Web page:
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New York Times highlights stark frugality of India’s Mars orbiter

Mangalyaan has relatively modest capabilities and goals, but almost order-of-magnitude savings.

Calling India’s first space mission to Mars “historic,” an enthusiastic Times of India update report earlier this month began, “Hurtling towards the Red Planet . . . the Mars Orbiter Mission will not have time to pause and celebrate” its first 100 days of spaceflight. Moreover, there’ll be “no applause from its only true spectators—the mute planets and distant stars.” Back on Earth, though, the New York Times recently applauded what will be, if India’s Mangalyaan succeeds, the venture’s striking cost-effectiveness.

The satellite is to arrive in September. Its mission website specifies the technological and scientific objectives. Nothing there explicitly cites the search for evidence related to life, but the satellite is planned to measure methane for that purpose.

The Hindustan Times, which calls Mangalyaan “a budget player in the global space race,” emphasizes that only 21 of 51 attempted Mars probes have succeeded, with only the US, Europe, and Russia having orbited or landed probes there.

The applauding New York Times article, “From India, proof that a trip to Mars doesn’t have to break the bank,” examines the “budget player” dimension. It points out the nearly order-of-magnitude total-cost comparison between Mangalyaan’s $75 million—well less than what the space-adventure movie Gravity cost Hollywood—and the cost of NASA Mars-orbiting mission MAVEN, launched only a few days later: $671 million.

The Times notes that “jugaad, or building things creatively and inexpensively, has become a national strength. India built the world’s cheapest car ($2,500), the world’s cheapest tablet ($49), and even quirkier creations like flour mills powered by scooters.” India’s space budget, the article reports, is 5.5% of NASA’s. India launches non-Indian Earth satellites cheaply for others.

And India’s spaceflight engineering labor costs are low. Though the Times article consistently identifies people who conduct spaceflight for scientists as engineers, it quotes a researcher’s use of the old clichéd inaccuracy: “Rocket scientists in India cost very little.” New spaceflight engineers there make only about $1000 a month, the article says.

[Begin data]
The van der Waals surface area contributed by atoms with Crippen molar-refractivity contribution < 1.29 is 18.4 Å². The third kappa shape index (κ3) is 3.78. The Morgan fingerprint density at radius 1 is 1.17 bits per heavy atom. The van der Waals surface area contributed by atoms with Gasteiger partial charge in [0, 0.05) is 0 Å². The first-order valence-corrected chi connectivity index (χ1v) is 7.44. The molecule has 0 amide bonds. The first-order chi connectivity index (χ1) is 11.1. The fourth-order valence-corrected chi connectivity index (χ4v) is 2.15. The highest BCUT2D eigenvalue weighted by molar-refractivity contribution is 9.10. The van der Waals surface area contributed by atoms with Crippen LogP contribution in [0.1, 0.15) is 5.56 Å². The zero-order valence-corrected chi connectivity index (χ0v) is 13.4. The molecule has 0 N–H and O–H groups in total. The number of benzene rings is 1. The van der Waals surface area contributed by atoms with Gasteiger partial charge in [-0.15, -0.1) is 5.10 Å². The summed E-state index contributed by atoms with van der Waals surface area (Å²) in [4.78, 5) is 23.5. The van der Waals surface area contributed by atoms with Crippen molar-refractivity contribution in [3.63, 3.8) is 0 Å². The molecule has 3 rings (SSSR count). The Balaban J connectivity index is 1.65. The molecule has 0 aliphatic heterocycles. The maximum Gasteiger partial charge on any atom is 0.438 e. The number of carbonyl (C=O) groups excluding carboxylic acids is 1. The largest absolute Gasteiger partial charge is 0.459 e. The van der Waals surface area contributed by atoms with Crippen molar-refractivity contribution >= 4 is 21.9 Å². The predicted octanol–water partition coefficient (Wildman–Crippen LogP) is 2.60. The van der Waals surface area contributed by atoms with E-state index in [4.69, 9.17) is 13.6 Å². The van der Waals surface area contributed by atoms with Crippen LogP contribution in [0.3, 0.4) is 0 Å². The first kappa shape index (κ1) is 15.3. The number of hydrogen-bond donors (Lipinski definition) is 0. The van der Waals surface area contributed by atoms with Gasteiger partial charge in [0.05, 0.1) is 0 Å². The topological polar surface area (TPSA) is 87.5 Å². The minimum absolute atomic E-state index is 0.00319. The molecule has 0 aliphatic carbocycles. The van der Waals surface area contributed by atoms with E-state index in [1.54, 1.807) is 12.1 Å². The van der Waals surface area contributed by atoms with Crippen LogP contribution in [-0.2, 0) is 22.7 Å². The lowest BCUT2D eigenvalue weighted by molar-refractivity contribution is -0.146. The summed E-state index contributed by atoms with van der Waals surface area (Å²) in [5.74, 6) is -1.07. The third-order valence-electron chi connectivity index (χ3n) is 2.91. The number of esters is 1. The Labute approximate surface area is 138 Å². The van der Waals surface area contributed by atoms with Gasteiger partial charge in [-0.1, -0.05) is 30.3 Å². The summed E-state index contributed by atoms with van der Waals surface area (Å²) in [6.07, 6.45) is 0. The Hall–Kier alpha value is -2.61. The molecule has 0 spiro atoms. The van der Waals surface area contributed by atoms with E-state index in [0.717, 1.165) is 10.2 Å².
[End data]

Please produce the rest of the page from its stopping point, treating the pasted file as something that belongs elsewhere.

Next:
Other economies in the Mangalyaan effort have come from building only the flight model, not a qualification model and a flight spare. India also limited expensive ground tests, the Times says. It adds:

Systems like the attitude control, which maintains the orientation of the spacecraft; the gyro, a sensor that measures the satellite’s deviation from its set path; or the star tracker, a sensor that orients the satellite to distant objects in the celestial sphere, are the same across several [of India’s space] missions.

The article takes note of allegations of a national space program’s inherent profligacy in a country with the social challenges of India, but also mentions the usefulness of India’s Earth satellite program and the multiplier effect of the space effort in industry there.


Steven T. Corneliussen, a media analyst for the American Institute of Physics, monitors three national newspapers, the weeklies Nature and Science, and occasionally other publications. He has published op-eds in the Washington Post and other newspapers, has written for NASA's history program, and is a science writer at a particle-accelerator laboratory.

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